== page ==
‘Pirate’ Site Admin Ordered to Pay Hollywood $12.8m

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The operator of a forum which linked to Hollywood movies, TV shows, music and software has been hit with a massive claim for damages. After previously being sentenced to one year in jail, the 26-year-old must now pay Hollywood at least $12.8m plus a further $4.4m to a pair of music groups and software giant Microsoft.

In an October 2014 submission to the Office of the US Trade Representative (USTR), the RIAA bemoaned the existence of several leading ‘pirate’ sites.

All the big named sites were present, including the notorious Pirate Bay and KickassTorrents, but also mentioned was Wawa-Mania, a million member strong ‘warez’ forum specializing in a broad range of ‘pirate’ content.

Founded in 2006 by Dimitri Mader, Wawa-Mania became an extremely popular site and in 2009 the Frenchman was detained by the authorities after the Association Against Audiovisual Piracy (ALPA) identified more than 3,600 films being made available via the site without permission.

The case rolled on and in April this year Mader was sentenced to a year in jail and was fined 20,000 euros for his role on the site. He wasn’t present at the hearing – the 26-year-old remained at home in the Philippines with his family.

Having established the Frenchman’s guilt, the courts were left to decide how much Mader should pay in damages to plaintiffs including Columbia Pictures, Disney, Paramount, Tristar, Universal, Twentieth Century Fox and Warner Bros.

Following deliberations July 2, 2015, TorrentFreak has now obtained a copy of the ruling and for Mader it will make particularly tough reading.

In varying amounts, each video rightsholder claimed damages per infringing copy, in some cases 5 euros per unit and up to 15 euros per unit in others. In respect of music, claims varied between a few cents per track up to a couple of euros per album/unit. For software, Microsoft claimed a flat sum of one million euros.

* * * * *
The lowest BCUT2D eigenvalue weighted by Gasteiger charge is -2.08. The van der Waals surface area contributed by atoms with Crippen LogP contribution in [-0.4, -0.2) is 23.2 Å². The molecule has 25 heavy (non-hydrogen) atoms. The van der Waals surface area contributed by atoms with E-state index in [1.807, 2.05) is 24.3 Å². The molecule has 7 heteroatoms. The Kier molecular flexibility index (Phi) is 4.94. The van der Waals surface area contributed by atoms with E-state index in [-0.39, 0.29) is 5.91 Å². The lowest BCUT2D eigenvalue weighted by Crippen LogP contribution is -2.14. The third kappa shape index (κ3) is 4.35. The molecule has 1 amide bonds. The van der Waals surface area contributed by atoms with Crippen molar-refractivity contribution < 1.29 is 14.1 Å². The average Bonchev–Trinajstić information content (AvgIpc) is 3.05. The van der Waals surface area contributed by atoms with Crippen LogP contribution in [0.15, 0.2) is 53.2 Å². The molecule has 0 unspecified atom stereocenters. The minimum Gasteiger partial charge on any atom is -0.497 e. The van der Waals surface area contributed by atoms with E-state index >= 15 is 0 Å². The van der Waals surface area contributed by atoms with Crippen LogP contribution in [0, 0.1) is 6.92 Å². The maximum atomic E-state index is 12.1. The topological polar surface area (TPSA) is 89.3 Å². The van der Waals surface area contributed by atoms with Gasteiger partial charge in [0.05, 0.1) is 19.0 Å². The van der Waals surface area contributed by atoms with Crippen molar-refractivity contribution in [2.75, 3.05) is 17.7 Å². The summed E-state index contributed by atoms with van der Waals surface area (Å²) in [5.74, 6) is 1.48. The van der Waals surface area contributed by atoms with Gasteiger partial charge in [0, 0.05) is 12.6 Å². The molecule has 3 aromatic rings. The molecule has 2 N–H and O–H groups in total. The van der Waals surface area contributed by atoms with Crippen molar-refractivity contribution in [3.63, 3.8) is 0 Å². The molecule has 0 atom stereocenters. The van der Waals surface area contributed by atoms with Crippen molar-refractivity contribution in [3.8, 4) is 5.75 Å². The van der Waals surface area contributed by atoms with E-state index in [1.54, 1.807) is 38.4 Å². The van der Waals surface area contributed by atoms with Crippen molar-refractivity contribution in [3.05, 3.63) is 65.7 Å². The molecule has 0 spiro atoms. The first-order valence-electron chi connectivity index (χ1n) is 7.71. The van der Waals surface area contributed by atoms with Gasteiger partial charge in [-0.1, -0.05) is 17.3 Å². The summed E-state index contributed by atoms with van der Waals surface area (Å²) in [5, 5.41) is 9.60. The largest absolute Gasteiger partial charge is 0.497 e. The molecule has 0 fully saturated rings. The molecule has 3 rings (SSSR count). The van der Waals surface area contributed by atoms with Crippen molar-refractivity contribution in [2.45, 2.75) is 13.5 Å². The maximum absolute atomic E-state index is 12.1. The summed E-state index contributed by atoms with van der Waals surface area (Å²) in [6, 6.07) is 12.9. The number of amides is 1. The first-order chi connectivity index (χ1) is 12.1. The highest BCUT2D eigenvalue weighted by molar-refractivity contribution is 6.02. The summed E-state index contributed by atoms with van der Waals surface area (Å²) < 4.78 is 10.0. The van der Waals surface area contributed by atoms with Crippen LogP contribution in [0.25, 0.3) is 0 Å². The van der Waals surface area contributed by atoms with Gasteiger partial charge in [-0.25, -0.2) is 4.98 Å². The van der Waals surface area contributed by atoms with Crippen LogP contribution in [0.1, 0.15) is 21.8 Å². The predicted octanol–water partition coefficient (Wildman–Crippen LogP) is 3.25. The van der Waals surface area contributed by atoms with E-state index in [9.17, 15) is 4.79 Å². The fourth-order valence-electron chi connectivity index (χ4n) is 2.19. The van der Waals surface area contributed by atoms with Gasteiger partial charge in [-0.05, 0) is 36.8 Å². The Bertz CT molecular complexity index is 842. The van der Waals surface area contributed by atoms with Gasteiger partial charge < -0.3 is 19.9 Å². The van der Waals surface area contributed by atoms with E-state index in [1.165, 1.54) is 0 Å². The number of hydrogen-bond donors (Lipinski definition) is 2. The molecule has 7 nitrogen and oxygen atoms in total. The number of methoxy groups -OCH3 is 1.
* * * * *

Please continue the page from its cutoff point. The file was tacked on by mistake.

Noting that the technological environment made it “particularly difficult” to assess precise damages, the court still held that Wawa-Mania enabled “millions of acts” of infringement. In the end the final awards aren’t quite the $30m in damages that were predicted earlier but it’s nevertheless a punishing schedule.

€ 2,725,260 for Twentieth Century Fox Film ($3,015,813)
€ 1,998,849 for Disney Enterprises ($2,211,956)
€ 1,838,401 for Columbia Pictures ($2,034,402)
€ 1,796,027 for Universal City Studios ($1,987,510)
€ 1,618,388 for Paramount Pictures ($1,790,932)
€ 1,224,348 for Warner Bros. ($1,354,881)
€ 434,699 for Tristar Pictures ($481,044)
€ 2,691,670 for SACEM ($2,978,642)
€ 527,675 for SCPP ($583,933)
€ 684,067 for Microsoft ($756,998)
€ 67,395 for Marc Dorcel ($74,580)

“Counterfeiters maintain that they act in the interests of dissemination of culture, while the analysis of lists of works in the record shows, obviously, a very piecemeal approach to musical culture or global film,” the ruling reads.

“But the imbalances created by downloading this type of work affect not only this but even more generally on all the works including those whose success is not immediate or massive. It is therefore appropriate to recognize significant financial damages and allocate damages accordingly within the limits of the requests by different civil parties.”

TorrenFreak has contacted Dimitri Mader and will update this article with his comments in due course. For now, Wawa-Mania remains operational.

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